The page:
Next, how do the engineered strains respond to stresses? Keep in mind the propensity of Archaea to be extremophiles. Indeed, exposure of these strains to 58°C revealed an enhancement of resistance as compared to the control strains, which did not survive 50°C. The chimeras were also better able to withstand freezing and thawing, as well as exposure to butanol. One unexpected and as yet unexplained result was that these cells became enriched for cardiolipin at the expense of phosphatidylglycerol.
How to reconcile these findings with the notion that the reason Archaea and Bacteria parted ways is that they made lipids that do not work in combination. This 'discordant hypothesis' proposes that each kind of homogeneous membrane is more stable than when combined together. The authors say: “However, it is inherently difficult to test such a hypothesis in vivo, as the conditions of early evolution would need to be replicated and one would need a microorganism with a mixed membrane.“ So, the present genetic manipulations yielded just the system needed for such in vivo testing. Clearly, archaeal and bacterial lipids can coexist in the same membrane, which gainsays the notion that they can’t.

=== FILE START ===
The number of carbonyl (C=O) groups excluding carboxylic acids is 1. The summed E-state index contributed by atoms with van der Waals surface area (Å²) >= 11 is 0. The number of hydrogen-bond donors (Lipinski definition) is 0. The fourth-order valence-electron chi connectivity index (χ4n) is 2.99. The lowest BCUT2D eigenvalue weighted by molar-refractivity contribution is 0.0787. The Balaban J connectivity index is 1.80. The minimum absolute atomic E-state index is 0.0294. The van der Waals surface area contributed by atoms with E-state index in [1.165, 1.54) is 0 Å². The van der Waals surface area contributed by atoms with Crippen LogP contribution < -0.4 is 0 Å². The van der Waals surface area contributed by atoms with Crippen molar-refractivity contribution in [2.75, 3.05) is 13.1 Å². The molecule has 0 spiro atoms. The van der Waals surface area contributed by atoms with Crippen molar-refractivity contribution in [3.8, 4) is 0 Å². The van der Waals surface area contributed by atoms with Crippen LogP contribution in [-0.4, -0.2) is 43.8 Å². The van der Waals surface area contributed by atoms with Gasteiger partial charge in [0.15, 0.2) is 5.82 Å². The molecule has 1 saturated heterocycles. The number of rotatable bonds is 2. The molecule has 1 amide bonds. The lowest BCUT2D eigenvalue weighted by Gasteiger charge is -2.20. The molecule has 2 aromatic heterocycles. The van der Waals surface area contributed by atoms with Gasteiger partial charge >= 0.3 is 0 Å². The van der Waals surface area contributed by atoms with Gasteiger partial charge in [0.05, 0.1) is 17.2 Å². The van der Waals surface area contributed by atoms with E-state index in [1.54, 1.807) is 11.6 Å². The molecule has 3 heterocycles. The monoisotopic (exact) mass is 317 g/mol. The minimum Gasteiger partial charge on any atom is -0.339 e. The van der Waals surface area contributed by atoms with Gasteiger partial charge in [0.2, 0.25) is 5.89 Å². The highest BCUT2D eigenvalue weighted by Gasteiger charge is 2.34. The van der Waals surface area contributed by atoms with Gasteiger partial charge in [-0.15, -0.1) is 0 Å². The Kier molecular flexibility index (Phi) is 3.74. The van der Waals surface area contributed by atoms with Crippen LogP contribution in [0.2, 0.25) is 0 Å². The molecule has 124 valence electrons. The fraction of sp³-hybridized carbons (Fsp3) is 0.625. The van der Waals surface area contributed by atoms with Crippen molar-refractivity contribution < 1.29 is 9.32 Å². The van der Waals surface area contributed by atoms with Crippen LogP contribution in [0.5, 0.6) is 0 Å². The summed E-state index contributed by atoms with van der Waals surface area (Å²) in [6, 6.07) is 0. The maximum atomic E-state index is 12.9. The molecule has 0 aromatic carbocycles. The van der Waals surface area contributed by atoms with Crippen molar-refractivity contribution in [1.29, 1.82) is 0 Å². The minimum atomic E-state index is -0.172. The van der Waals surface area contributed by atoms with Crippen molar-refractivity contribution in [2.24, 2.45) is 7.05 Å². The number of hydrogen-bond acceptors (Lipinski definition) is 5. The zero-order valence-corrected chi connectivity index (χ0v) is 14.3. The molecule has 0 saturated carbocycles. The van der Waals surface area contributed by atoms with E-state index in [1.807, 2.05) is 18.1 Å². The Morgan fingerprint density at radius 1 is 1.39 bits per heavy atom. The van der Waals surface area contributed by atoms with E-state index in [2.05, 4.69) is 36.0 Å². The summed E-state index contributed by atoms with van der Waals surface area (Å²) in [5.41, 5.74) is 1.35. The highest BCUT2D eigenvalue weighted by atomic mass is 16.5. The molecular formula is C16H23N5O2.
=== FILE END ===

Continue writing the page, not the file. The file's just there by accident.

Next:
Archaeal lipids are thought to confer greater resistance and better survival under harsh conditions. Overtly, this goes for the E. coli containing such lipids, whose fitness is somewhat improved upon some stresses. As the authors point out, greater robustness may be of use in biotechnological applications. We have encountered stunning surprises before about what E. coli can and cannot do. Clone into it a single gene for the eukaryotic protein caveolin, and the cells become replete with membrane vesicles. Is there a general conclusion to be derived from such results? Prokaryotic cells, bacterial in the instance of the paper discussed here, can exist with significant deviations from their 'normal' biochemistry and appear to be much more malleable than one would have assumed. Yes, nothing is sacred!